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Better Lives for Our Grandchildren: A Plane Crash Survivor's Perspective on Politics and Life , by Bill Robertson (Author)

A retired marketing executive of a $40 billion corporation, Bill Robertson has led an interesting life. Growing up in Niles, Michigan, he attended Harvard Business School, ran a marathon, scaled Mt. Rainier, played a round of golf with Neil Armstrong, met President Reagan, and made six holes in one. He also survived a devastating airline disaster aboard United Airlines Flight 232, which crashed in Sioux City, Iowa. The crash changed his priorities and his life. Spending time with a growing family became his top concern, and he worried for the future of his six grandkids. The future looked bleak. His grandkids’ generation might be the first to have a lower standard of living than their parents. This book, Better Lives for Our Grandchildren: A Plane Crash Survivor's Perspective on Politics and Life, shows how he applied his extensive marketing experience to examine the direction of the country by taking the reader on the journey that led to the election of Donald J. Trump as president. The country wanted change, and Bill’s book identifies why there was so much angst and what the country is doing to change direction.

July/14/2008 2:39AM
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Phil Gramm says America is a nation of whiners. He tells us to pick ourselves up and stop whining.  Maybe he is right. But, maybe he was part of the problem and none of the solution. After all, we may be right about where we are and where we are headed. I have always been Read the full article…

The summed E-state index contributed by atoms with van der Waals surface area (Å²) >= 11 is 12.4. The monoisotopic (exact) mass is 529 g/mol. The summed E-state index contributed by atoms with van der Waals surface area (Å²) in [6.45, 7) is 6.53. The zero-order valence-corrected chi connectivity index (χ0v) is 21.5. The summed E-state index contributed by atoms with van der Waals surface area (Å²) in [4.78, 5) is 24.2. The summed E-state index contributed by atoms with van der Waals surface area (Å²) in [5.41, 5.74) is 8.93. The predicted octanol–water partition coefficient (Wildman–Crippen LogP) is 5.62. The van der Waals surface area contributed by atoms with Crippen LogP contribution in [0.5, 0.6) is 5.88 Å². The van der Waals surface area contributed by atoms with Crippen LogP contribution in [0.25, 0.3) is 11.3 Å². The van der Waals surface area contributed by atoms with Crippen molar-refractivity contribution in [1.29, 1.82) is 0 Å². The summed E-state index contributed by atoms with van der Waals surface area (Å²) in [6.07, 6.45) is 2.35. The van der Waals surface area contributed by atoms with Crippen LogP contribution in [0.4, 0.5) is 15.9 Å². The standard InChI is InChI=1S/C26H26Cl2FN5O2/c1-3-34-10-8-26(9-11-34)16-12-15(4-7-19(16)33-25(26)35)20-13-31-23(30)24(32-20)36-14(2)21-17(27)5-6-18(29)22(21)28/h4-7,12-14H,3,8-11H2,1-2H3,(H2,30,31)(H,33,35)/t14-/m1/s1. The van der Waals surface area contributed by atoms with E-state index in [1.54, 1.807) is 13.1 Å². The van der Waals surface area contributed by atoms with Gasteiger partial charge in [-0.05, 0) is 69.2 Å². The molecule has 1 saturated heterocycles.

July/12/2008 17:08PM
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Kudos to Florida congressman, John Mica. He wants to tap the private sector to get a high speed train between NYC and Washington DC. Amtrak has the Acela train which is hyped as high speed. It takes 2 hours and 48 minutes when it runs on time. A similar service which runs between Paris and Brussels takes Read the full article…

July/10/2008 14:01PM
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If America is the world’s energy pig, how so? Let’s just think about the ways we use 25% of the world’s oil demand with only 4% of the population.  First, some legitimate ways. Our GDP is 25% of the world’s GDP. We are a big country. It’s takes more fuel to get around in a big Read the full article…